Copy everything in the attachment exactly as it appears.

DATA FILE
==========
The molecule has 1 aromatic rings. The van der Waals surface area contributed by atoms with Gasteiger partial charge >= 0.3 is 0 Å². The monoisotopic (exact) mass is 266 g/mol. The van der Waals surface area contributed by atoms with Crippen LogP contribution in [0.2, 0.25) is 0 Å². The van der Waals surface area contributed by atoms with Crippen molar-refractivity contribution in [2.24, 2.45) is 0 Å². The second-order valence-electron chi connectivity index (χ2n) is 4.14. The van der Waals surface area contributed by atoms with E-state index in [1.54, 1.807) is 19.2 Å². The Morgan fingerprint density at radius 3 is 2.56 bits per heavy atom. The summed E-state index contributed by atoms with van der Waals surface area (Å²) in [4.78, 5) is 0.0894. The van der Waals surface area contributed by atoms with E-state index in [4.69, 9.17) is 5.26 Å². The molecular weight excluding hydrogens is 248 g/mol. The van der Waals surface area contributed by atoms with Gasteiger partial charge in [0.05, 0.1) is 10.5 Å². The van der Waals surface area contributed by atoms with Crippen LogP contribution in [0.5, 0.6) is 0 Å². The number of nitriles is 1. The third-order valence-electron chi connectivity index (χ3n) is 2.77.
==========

The molecule has 1 aromatic rings. The van der Waals surface area contributed by atoms with Gasteiger partial charge >= 0.3 is 0 Å². The monoisotopic (exact) mass is 266 g/mol. The van der Waals surface area contributed by atoms with Crippen LogP contribution in [0.2, 0.25) is 0 Å². The van der Waals surface area contributed by atoms with Crippen molar-refractivity contribution in [2.24, 2.45) is 0 Å². The second-order valence-electron chi connectivity index (χ2n) is 4.14. The van der Waals surface area contributed by atoms with E-state index in [1.54, 1.807) is 19.2 Å². The Morgan fingerprint density at radius 3 is 2.56 bits per heavy atom. The summed E-state index contributed by atoms with van der Waals surface area (Å²) in [4.78, 5) is 0.0894. The van der Waals surface area contributed by atoms with E-state index in [4.69, 9.17) is 5.26 Å². The molecular weight excluding hydrogens is 248 g/mol. The van der Waals surface area contributed by atoms with Gasteiger partial charge in [0.05, 0.1) is 10.5 Å². The van der Waals surface area contributed by atoms with Crippen LogP contribution in [0.5, 0.6) is 0 Å². The number of nitriles is 1. The third-order valence-electron chi connectivity index (χ3n) is 2.77.